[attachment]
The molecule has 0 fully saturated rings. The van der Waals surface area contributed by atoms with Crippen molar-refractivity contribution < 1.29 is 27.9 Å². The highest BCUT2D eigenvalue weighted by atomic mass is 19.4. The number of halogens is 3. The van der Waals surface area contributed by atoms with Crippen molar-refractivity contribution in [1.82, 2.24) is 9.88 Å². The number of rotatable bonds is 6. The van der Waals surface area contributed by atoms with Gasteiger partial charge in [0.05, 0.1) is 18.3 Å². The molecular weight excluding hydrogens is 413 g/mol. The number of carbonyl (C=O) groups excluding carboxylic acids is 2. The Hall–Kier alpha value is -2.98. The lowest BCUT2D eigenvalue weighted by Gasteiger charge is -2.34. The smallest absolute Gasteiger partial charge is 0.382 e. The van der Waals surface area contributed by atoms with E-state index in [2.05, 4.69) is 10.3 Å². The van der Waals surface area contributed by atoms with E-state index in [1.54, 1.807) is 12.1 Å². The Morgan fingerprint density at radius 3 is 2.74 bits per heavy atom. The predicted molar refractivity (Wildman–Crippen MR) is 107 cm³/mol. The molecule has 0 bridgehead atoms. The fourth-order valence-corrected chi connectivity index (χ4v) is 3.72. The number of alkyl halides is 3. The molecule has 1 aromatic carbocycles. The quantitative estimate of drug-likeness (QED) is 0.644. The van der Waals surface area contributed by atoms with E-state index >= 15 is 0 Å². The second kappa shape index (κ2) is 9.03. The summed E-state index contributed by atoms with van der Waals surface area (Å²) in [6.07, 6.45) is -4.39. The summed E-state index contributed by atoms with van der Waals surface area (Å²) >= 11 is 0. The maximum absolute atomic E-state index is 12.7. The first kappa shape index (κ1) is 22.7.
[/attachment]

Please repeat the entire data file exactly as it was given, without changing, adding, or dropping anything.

The molecule has 0 fully saturated rings. The van der Waals surface area contributed by atoms with Crippen molar-refractivity contribution < 1.29 is 27.9 Å². The highest BCUT2D eigenvalue weighted by atomic mass is 19.4. The number of halogens is 3. The van der Waals surface area contributed by atoms with Crippen molar-refractivity contribution in [1.82, 2.24) is 9.88 Å². The number of rotatable bonds is 6. The van der Waals surface area contributed by atoms with Gasteiger partial charge in [0.05, 0.1) is 18.3 Å². The molecular weight excluding hydrogens is 413 g/mol. The number of carbonyl (C=O) groups excluding carboxylic acids is 2. The Hall–Kier alpha value is -2.98. The lowest BCUT2D eigenvalue weighted by Gasteiger charge is -2.34. The smallest absolute Gasteiger partial charge is 0.382 e. The van der Waals surface area contributed by atoms with E-state index in [2.05, 4.69) is 10.3 Å². The van der Waals surface area contributed by atoms with E-state index in [1.54, 1.807) is 12.1 Å². The Morgan fingerprint density at radius 3 is 2.74 bits per heavy atom. The predicted molar refractivity (Wildman–Crippen MR) is 107 cm³/mol. The molecule has 0 bridgehead atoms. The fourth-order valence-corrected chi connectivity index (χ4v) is 3.72. The number of alkyl halides is 3. The molecule has 1 aromatic carbocycles. The quantitative estimate of drug-likeness (QED) is 0.644. The van der Waals surface area contributed by atoms with E-state index >= 15 is 0 Å². The second kappa shape index (κ2) is 9.03. The summed E-state index contributed by atoms with van der Waals surface area (Å²) in [6.07, 6.45) is -4.39. The summed E-state index contributed by atoms with van der Waals surface area (Å²) >= 11 is 0. The maximum absolute atomic E-state index is 12.7. The first kappa shape index (κ1) is 22.7.